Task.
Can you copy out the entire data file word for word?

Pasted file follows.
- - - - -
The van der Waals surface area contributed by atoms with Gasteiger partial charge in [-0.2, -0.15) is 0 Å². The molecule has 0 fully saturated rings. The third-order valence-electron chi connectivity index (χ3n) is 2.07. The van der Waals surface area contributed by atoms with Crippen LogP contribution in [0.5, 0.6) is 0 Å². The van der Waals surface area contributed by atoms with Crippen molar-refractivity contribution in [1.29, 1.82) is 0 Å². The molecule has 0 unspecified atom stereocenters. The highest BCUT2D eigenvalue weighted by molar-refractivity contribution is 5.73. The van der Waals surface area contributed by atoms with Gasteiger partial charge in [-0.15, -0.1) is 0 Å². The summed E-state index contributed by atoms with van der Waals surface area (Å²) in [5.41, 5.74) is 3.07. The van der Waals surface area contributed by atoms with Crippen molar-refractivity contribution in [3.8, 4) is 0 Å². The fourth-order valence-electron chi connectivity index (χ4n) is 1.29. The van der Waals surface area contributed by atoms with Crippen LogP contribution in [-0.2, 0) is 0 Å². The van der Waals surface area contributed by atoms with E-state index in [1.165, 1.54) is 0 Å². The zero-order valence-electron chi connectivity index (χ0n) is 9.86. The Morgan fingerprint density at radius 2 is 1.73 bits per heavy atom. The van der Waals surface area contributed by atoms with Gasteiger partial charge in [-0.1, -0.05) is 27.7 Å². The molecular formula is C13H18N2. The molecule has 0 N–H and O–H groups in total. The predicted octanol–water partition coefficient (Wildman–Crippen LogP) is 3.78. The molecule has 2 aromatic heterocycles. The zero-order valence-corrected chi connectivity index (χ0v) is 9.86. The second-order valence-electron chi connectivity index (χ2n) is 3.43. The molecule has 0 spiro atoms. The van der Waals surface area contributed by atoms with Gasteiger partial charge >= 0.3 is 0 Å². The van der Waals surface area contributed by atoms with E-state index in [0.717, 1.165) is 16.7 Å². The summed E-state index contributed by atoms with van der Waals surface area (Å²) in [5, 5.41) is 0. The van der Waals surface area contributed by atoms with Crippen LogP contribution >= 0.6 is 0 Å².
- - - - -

The van der Waals surface area contributed by atoms with Gasteiger partial charge in [-0.2, -0.15) is 0 Å². The molecule has 0 fully saturated rings. The third-order valence-electron chi connectivity index (χ3n) is 2.07. The van der Waals surface area contributed by atoms with Crippen LogP contribution in [0.5, 0.6) is 0 Å². The van der Waals surface area contributed by atoms with Crippen molar-refractivity contribution in [1.29, 1.82) is 0 Å². The molecule has 0 unspecified atom stereocenters. The highest BCUT2D eigenvalue weighted by molar-refractivity contribution is 5.73. The van der Waals surface area contributed by atoms with Gasteiger partial charge in [-0.15, -0.1) is 0 Å². The summed E-state index contributed by atoms with van der Waals surface area (Å²) in [5.41, 5.74) is 3.07. The van der Waals surface area contributed by atoms with Crippen molar-refractivity contribution in [3.8, 4) is 0 Å². The fourth-order valence-electron chi connectivity index (χ4n) is 1.29. The van der Waals surface area contributed by atoms with Crippen LogP contribution in [-0.2, 0) is 0 Å². The van der Waals surface area contributed by atoms with E-state index in [1.165, 1.54) is 0 Å². The zero-order valence-electron chi connectivity index (χ0n) is 9.86. The Morgan fingerprint density at radius 2 is 1.73 bits per heavy atom. The van der Waals surface area contributed by atoms with Gasteiger partial charge in [-0.1, -0.05) is 27.7 Å². The molecular formula is C13H18N2. The molecule has 0 N–H and O–H groups in total. The predicted octanol–water partition coefficient (Wildman–Crippen LogP) is 3.78. The molecule has 2 aromatic heterocycles. The zero-order valence-corrected chi connectivity index (χ0v) is 9.86. The second-order valence-electron chi connectivity index (χ2n) is 3.43. The molecule has 0 spiro atoms. The van der Waals surface area contributed by atoms with Gasteiger partial charge >= 0.3 is 0 Å². The van der Waals surface area contributed by atoms with E-state index in [0.717, 1.165) is 16.7 Å². The summed E-state index contributed by atoms with van der Waals surface area (Å²) in [5, 5.41) is 0. The van der Waals surface area contributed by atoms with Crippen LogP contribution >= 0.6 is 0 Å².